I would also note that my Department implements the universal free Pre-School Year in Early Childhood Care and Education (ECCE) programme, under which all children have equal access to free pre-school education in the year before commencing primary school. Some 65,000 children are currently availing of the ECCE programme at an annual cost of some €175 million.

Child Protection Guidelines

 96. Deputy Denis Naughten Information on Denis Naughten Zoom on Denis Naughten asked the Minister for Children and Youth Affairs Information on Frances Fitzgerald Zoom on Frances Fitzgerald if she will confirm that all childcare services provided by persons employed outside the child's own home will be subject to the provisions of the Children First Bill; and if she will make a statement on the matter. [56534/12]

Minister for Children and Youth Affairs (Deputy Frances Fitzgerald): Information on Frances Fitzgerald Zoom on Frances Fitzgerald The Children First National Guidance for the Protection and Welfare of Children, which I published in 2011, provides clarity and guidance for individuals and organisations in identifying and responding appropriately to child abuse and neglect. It also sets out what organisations that care for or work with children should do to ensure they are safe whilst in the care of the organisation. The Government has committed, as a priority, to the introduction of legislation to underpin Children First.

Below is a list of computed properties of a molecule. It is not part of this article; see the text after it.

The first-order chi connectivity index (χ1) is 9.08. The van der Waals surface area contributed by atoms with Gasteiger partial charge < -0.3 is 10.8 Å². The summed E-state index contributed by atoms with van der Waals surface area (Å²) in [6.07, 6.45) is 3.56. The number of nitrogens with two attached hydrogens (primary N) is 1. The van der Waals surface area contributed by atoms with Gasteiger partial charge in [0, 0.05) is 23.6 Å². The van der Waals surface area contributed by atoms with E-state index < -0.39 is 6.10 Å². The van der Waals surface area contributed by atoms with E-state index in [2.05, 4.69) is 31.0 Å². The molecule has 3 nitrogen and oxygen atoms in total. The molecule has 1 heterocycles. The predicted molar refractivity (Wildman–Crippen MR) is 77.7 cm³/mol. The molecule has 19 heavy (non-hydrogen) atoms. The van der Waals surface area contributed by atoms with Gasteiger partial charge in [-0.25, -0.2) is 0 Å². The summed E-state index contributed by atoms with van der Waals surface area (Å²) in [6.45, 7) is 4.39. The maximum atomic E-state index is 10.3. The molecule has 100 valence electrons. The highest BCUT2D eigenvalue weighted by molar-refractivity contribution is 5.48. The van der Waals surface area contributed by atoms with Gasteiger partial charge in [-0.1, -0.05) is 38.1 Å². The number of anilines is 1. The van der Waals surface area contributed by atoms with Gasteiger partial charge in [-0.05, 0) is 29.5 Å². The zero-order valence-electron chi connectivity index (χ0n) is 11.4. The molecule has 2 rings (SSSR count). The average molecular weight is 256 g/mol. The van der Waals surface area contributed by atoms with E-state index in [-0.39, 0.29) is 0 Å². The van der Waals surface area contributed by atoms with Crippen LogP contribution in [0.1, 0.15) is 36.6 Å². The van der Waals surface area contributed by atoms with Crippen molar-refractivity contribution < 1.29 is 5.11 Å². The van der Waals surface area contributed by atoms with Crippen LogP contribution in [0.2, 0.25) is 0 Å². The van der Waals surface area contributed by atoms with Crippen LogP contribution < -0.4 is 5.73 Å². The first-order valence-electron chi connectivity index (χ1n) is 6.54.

The Deputy will be aware that I published the Heads of the Children First Bill   in April 2012. The purpose of publishing the Heads was to allow for a full consultation at an early stage in the developing the Bill.

  I asked the Joint Oireachtas Committee on Health and Children to consider the Heads of the Children First Bill and make recommendations. I received their comprehensive Report in July and my Department is currently considering the broad range of submissions to, and recommendations of the Joint Committee.

Adoption Legislation

 97. Deputy Clare Daly Information on Clare Daly Zoom on Clare Daly asked the Minister for Children and Youth Affairs Information on Frances Fitzgerald Zoom on Frances Fitzgerald if, in relation to the promised Adoption (Information and Tracing) Bill and access to records by adult victims of illegal adoptions, she will ensure that the rights of the person, against whom a crime has been committed, to establish their identity shall supersede any claimed constitutional right to privacy of any other person. [56669/12]

 98. Deputy Clare Daly Information on Clare Daly Zoom on Clare Daly asked the Minister for Children and Youth Affairs Information on Frances Fitzgerald Zoom on Frances Fitzgerald if she will publish a list of the known location of adoption records and ensure that these records are immediately protected and secured. [56668/12]

Minister for Children and Youth Affairs (Deputy Frances Fitzgerald): Information on Frances Fitzgerald Zoom on Frances Fitzgerald I propose to take Questions Nos. 97 and 98 together.

  I refer to my Department's response to the Deputy's question No. 18 (Ref. 46753/12) of 25th October last which answers the questions raised here.